Fri, Mar 26, 2010
China Daily/Asia News Network
Third culture kids bright, but different

Despite her 13 years of experience living in three countries prior to China, Jessie Demna, 17, felt disoriented when she arrived in Beijing four years ago.

The taxi drivers didn't understand her and she had to constantly call her Chinese friends and ask them to talk to the driver.

"I tried to speak English to the cab driver, but he did not understand a single word I was saying," Demna said. "It was difficult every time. But each time I knew I could overcome the challenges and meet new friends."

Brought up in four different countries, Jessie is a typical third culture kid. The term third culture kids, or trans-culture kids (TCK), was initiated by American sociologist Ruth Hill Useem in the 1960s and refers to children who spend a significant period of time in one or more cultures other than their own. They integrate elements of the cultures they live in with their home culture to create a third culture.

Jessie was born and lived in Australia on-and-off for eight years; she stayed in Indonesia for a year, four years in Singapore and then moved to Beijing four years ago. Now she is an 11-grader at Beijing BISS International School where her parents teach.

"When I first arrived in Beijing, I knew nothing about the languages, and the traffic gave me a hard time. It took me half a year to get fully used to it," she said.

In Beijing there are now 30,000 international students according to figures from the exit and entry administration of the Beijing municipal public security bureau. They study at 19 international schools and 98 private and public local schools that accept international students, according to the Beijing Municipal Commission of Education.

Dr Ettie Zilber, head of school at Beijing BISS International School, whose long career in international education has taken her to international schools in five countries outside her native USA, says third culture kids are a unique group of children who have very good communication, diplomatic and languages skills and who achieve excellent study results. She dedicated her doctoral research to TCKs and has recently published a book on the topic.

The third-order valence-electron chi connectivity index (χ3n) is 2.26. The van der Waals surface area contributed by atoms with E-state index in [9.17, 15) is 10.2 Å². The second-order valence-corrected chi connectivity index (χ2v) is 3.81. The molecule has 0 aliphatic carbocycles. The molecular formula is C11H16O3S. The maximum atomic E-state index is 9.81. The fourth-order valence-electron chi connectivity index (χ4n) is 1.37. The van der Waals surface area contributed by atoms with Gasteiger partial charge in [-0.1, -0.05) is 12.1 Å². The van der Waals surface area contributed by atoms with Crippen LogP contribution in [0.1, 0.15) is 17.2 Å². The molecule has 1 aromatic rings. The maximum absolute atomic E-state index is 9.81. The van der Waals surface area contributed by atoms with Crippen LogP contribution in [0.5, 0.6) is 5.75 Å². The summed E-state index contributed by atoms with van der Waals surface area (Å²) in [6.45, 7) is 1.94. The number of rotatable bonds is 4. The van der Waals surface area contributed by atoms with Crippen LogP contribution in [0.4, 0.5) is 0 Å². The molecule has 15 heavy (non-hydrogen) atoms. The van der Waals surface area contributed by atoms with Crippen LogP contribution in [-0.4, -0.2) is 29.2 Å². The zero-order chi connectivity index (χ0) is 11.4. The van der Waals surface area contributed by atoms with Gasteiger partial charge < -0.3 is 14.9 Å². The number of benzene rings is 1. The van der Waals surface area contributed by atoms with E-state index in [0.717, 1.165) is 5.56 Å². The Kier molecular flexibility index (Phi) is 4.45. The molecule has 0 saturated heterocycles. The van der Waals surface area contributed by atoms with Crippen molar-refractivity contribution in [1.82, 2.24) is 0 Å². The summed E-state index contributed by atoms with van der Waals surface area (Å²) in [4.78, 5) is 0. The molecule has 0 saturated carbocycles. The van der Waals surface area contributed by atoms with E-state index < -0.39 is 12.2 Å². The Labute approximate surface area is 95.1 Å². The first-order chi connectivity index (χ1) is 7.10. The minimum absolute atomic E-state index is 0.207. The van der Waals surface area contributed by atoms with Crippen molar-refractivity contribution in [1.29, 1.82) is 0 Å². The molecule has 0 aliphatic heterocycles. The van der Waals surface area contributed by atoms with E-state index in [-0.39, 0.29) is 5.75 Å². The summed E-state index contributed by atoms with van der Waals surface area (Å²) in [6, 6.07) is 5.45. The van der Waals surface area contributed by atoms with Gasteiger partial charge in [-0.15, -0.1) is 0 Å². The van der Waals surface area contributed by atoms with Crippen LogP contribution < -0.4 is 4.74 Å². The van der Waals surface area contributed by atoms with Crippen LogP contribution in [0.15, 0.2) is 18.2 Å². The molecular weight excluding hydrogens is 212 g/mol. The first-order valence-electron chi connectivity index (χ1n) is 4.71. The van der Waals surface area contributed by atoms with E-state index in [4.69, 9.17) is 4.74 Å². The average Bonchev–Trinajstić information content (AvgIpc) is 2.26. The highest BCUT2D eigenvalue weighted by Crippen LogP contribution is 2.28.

"About 90 percent of third culture kids have university degrees and 40 percent received postgraduate or doctoral degrees worldwide," said Dr Zilber.

"The percentage is so high partly because their parents are highly educated and intelligent people. Most have university education themselves."

She said the third cultural kid tends to be more flexible and adaptable. They know languages and are appreciative of different cultures. They think differently from their parents, because their parents grow up in one culture, while their kids grow up in different cultures.

She said sometimes it caused parents some frustration when their children think and behave differently from them.

"When you make the decision to become internationally mobile, you are changing you children. I think it is a good thing, but not necessarily all parents identify it as a good thing."

But Dr. Zilber said there was also a negative side as the children had to say goodbye to friends each time they moved, and the constant mobility could make it difficult to forge an identity.

"They actually belong to themselves, they are their own 'culture'. The people they relate to best are others who live the life like them. It doesn't matter what nationality they are," she said.

Jessie said, "Although it is hard to frequently adapt to a new environment and culture and learn new languages, I think I am really lucky to be able to experience so many exciting things in different countries."

Jessie and her five classmates in grade 11 have prepared a upcoming charity concert to be held at the end of this month. To organize the event required talking with advertisers, sponsors and designers to maximize their contributions.

"I feel it's rewarding that I could help people who are in need while practicing my communication skills during the process," she said.

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